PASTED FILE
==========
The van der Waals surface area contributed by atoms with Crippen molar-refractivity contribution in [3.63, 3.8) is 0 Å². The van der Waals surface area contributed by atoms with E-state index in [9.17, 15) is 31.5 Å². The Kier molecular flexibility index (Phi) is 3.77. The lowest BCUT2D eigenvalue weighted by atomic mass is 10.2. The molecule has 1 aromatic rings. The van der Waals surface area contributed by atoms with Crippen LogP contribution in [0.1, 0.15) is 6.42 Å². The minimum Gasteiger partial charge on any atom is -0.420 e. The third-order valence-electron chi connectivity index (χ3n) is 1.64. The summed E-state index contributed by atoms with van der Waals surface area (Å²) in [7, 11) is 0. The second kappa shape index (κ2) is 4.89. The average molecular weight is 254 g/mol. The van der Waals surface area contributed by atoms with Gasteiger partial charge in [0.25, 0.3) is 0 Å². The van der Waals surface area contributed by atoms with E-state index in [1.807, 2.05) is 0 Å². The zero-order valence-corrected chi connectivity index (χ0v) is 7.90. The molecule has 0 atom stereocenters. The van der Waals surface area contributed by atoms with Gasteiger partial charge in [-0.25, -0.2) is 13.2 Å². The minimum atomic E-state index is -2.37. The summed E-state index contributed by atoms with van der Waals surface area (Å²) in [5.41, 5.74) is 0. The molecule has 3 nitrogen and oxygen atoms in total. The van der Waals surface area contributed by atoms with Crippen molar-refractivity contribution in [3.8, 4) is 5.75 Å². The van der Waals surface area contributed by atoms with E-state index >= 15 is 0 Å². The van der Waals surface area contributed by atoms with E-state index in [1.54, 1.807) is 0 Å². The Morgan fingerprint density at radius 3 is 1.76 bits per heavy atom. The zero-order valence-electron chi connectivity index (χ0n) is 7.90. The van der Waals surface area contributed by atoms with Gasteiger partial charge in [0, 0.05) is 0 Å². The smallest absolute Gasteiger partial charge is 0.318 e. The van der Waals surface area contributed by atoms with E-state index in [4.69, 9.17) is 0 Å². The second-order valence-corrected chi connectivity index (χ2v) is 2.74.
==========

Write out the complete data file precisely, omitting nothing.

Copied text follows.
The van der Waals surface area contributed by atoms with Crippen molar-refractivity contribution in [3.63, 3.8) is 0 Å². The van der Waals surface area contributed by atoms with E-state index in [9.17, 15) is 31.5 Å². The Kier molecular flexibility index (Phi) is 3.77. The lowest BCUT2D eigenvalue weighted by atomic mass is 10.2. The molecule has 1 aromatic rings. The van der Waals surface area contributed by atoms with Crippen LogP contribution in [0.1, 0.15) is 6.42 Å². The minimum Gasteiger partial charge on any atom is -0.420 e. The third-order valence-electron chi connectivity index (χ3n) is 1.64. The summed E-state index contributed by atoms with van der Waals surface area (Å²) in [7, 11) is 0. The second kappa shape index (κ2) is 4.89. The average molecular weight is 254 g/mol. The van der Waals surface area contributed by atoms with Gasteiger partial charge in [0.25, 0.3) is 0 Å². The van der Waals surface area contributed by atoms with E-state index in [1.807, 2.05) is 0 Å². The zero-order valence-corrected chi connectivity index (χ0v) is 7.90. The molecule has 0 atom stereocenters. The van der Waals surface area contributed by atoms with Gasteiger partial charge in [-0.25, -0.2) is 13.2 Å². The minimum atomic E-state index is -2.37. The summed E-state index contributed by atoms with van der Waals surface area (Å²) in [5.41, 5.74) is 0. The molecule has 3 nitrogen and oxygen atoms in total. The van der Waals surface area contributed by atoms with Crippen molar-refractivity contribution in [3.8, 4) is 5.75 Å². The van der Waals surface area contributed by atoms with E-state index >= 15 is 0 Å². The van der Waals surface area contributed by atoms with E-state index in [1.54, 1.807) is 0 Å². The Morgan fingerprint density at radius 3 is 1.76 bits per heavy atom. The zero-order valence-electron chi connectivity index (χ0n) is 7.90. The van der Waals surface area contributed by atoms with Gasteiger partial charge in [0, 0.05) is 0 Å². The smallest absolute Gasteiger partial charge is 0.318 e. The van der Waals surface area contributed by atoms with E-state index in [4.69, 9.17) is 0 Å². The second-order valence-corrected chi connectivity index (χ2v) is 2.74.